If you identified a team as one of your cofounder needs, be careful… Identifying your need for a team can sometimes go beyond the actual gaps that can be filled in your organization by specific resources or skills. We aren’t faulting you for wanting a team. After all, with entrepreneurship being a long and arduous journey, you may want/need a team for moral support or you might just prefer to work with a team to decrease that sense of isolation and increase the comfortability that comes in numbers when pursuing a risky project.
Whatever your reasoning for a team, please be advised, because from personal experience, wanting a cofounder based on this merit alone makes it difficult to clearly specify what that other cofounder should deliver to the business. If you don’t define what the cofounder does and what value that cofounder provides beyond the comfort of having a team, you may end up looking for a cheerleader instead of a valuable business asset. Just be conscious that many failing cofounder stories come out of this section and we don’t want it to be you.
Innovation synergies are commonly a need in startups creating a new concept, service, or technology that has never been seen before. Whether you put this need on your list originally or not, if you are creating something new, you should be looking for a cofounder in an attempt to build innovation synergies. Creating something that has never been created is tough. There are no road maps. There is very little guidance. And there will be a hell of a lot of problems/setbacks. That’s why you need a partner that can help you rapidly innovate. You need a partner that can help come up with solutions to problems that have never been solved before. You need a partner to bounce ideas off of and talk through the execution of those ideas. Most importantly, you need a partner that can help diversify the risk of creating something new. For all of you that fall into this category, your journey will be the longest, hardest and most rewarding.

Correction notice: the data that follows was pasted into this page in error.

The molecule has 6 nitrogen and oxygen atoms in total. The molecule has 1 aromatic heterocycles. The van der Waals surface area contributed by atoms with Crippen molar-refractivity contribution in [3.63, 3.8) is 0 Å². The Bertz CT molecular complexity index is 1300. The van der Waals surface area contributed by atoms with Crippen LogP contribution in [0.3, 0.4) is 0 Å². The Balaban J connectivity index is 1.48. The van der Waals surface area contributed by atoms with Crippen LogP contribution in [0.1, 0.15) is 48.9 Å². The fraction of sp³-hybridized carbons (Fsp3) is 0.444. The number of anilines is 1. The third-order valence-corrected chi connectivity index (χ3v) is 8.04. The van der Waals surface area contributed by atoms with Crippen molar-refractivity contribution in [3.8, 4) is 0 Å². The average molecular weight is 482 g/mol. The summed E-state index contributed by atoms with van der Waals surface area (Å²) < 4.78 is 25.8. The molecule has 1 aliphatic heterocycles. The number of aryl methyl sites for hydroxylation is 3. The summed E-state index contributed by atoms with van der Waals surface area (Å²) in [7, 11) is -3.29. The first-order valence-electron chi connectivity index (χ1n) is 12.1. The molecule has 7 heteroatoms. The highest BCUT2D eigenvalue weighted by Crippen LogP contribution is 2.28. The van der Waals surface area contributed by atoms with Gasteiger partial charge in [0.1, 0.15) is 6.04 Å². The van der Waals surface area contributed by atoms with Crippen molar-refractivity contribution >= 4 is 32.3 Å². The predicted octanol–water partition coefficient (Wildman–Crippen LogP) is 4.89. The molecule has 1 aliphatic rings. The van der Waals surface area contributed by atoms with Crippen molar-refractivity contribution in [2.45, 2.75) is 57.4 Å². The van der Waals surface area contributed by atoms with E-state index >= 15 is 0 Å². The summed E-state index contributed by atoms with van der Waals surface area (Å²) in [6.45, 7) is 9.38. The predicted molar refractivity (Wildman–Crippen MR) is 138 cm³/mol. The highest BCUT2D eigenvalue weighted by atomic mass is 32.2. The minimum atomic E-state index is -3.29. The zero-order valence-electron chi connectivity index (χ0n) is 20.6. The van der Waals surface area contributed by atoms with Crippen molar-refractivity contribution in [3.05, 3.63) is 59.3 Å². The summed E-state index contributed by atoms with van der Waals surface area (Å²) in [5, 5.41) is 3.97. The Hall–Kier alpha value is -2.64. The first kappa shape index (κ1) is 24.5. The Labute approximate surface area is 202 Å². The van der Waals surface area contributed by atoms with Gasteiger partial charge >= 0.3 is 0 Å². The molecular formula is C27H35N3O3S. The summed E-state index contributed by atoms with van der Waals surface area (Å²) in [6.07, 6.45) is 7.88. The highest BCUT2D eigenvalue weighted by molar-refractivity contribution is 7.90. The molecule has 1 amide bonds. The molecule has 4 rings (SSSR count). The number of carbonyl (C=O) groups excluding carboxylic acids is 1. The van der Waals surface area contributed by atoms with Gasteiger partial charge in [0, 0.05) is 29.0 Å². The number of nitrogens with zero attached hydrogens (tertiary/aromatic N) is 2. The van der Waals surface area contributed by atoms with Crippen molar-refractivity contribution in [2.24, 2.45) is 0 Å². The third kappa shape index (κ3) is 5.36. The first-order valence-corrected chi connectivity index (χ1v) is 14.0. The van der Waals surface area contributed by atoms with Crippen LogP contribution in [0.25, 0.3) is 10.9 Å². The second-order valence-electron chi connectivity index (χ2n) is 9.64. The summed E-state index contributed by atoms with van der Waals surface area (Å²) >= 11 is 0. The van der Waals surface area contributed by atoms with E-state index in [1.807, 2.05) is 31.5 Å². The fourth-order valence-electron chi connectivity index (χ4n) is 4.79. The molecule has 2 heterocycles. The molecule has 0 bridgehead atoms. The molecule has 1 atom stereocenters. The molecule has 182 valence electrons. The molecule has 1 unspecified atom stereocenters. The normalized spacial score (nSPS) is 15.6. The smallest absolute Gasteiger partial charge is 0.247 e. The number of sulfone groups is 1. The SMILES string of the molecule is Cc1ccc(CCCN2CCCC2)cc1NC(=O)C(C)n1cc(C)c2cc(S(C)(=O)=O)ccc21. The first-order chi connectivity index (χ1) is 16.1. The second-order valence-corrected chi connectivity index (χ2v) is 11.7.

The last motivating factor associated with needing a cofounder is due to external factors. Some startups want to join accelerator programs (accelerator programs commonly only take startups with cofounders) and others are hoping to receive a large investment opportunity (VCs commonly search out partners). These are examples of external factors that play a role in many startup decisions. If this describes your startup, take a moment to identify exactly where your priorities lie. If, for example, you decide to look for a partner because you want to get into Y Combinator (an accelerator that requires founders of two or three), please consider if the opportunity is worth giving up equity in your company to a partner. Remember, a partnership in your business is the closest thing you will find to a real marriage, so don’t take it lightly. Getting married for one small opportunity is only worth it if that opportunity could potentially change the entire outcome your organization (enhance the company growth 12 – 36 months, increase the startups runway by 6 – 12 months, create access to resources that would otherwise be impossible).
Quick note from your teacher prior to jumping into the cofounder lesson. This isn’t a blog, so we won’t be adding intros and conclusions to every lesson. Sometimes there may be an erupt stop that sends you to the next lesson; because that may just be the natural flow of the content. With that in mind, we’ll see you in the next lesson.